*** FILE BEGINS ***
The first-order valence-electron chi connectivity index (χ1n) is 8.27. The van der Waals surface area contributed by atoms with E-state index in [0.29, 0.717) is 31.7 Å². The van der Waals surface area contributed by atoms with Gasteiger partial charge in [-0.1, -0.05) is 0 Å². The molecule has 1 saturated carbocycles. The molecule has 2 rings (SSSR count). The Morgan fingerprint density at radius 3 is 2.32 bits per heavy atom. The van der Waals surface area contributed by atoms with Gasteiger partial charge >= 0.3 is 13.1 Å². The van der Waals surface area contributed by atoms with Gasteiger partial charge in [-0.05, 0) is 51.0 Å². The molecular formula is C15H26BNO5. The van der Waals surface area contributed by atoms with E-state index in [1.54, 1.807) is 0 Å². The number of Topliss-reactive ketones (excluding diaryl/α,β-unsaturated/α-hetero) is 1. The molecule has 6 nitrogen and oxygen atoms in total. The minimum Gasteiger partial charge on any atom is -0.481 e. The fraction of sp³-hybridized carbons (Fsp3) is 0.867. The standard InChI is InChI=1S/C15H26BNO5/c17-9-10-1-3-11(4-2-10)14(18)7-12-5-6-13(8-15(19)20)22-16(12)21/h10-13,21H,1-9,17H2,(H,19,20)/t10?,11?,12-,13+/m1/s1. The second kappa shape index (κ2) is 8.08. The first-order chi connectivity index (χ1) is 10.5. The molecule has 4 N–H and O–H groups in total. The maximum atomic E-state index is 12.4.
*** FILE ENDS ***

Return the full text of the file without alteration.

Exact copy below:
The first-order valence-electron chi connectivity index (χ1n) is 8.27. The van der Waals surface area contributed by atoms with E-state index in [0.29, 0.717) is 31.7 Å². The van der Waals surface area contributed by atoms with Gasteiger partial charge in [-0.1, -0.05) is 0 Å². The molecule has 1 saturated carbocycles. The molecule has 2 rings (SSSR count). The Morgan fingerprint density at radius 3 is 2.32 bits per heavy atom. The van der Waals surface area contributed by atoms with Gasteiger partial charge >= 0.3 is 13.1 Å². The van der Waals surface area contributed by atoms with Gasteiger partial charge in [-0.05, 0) is 51.0 Å². The molecular formula is C15H26BNO5. The van der Waals surface area contributed by atoms with E-state index in [1.54, 1.807) is 0 Å². The number of Topliss-reactive ketones (excluding diaryl/α,β-unsaturated/α-hetero) is 1. The molecule has 6 nitrogen and oxygen atoms in total. The minimum Gasteiger partial charge on any atom is -0.481 e. The fraction of sp³-hybridized carbons (Fsp3) is 0.867. The standard InChI is InChI=1S/C15H26BNO5/c17-9-10-1-3-11(4-2-10)14(18)7-12-5-6-13(8-15(19)20)22-16(12)21/h10-13,21H,1-9,17H2,(H,19,20)/t10?,11?,12-,13+/m1/s1. The second kappa shape index (κ2) is 8.08. The first-order chi connectivity index (χ1) is 10.5. The molecule has 4 N–H and O–H groups in total. The maximum atomic E-state index is 12.4.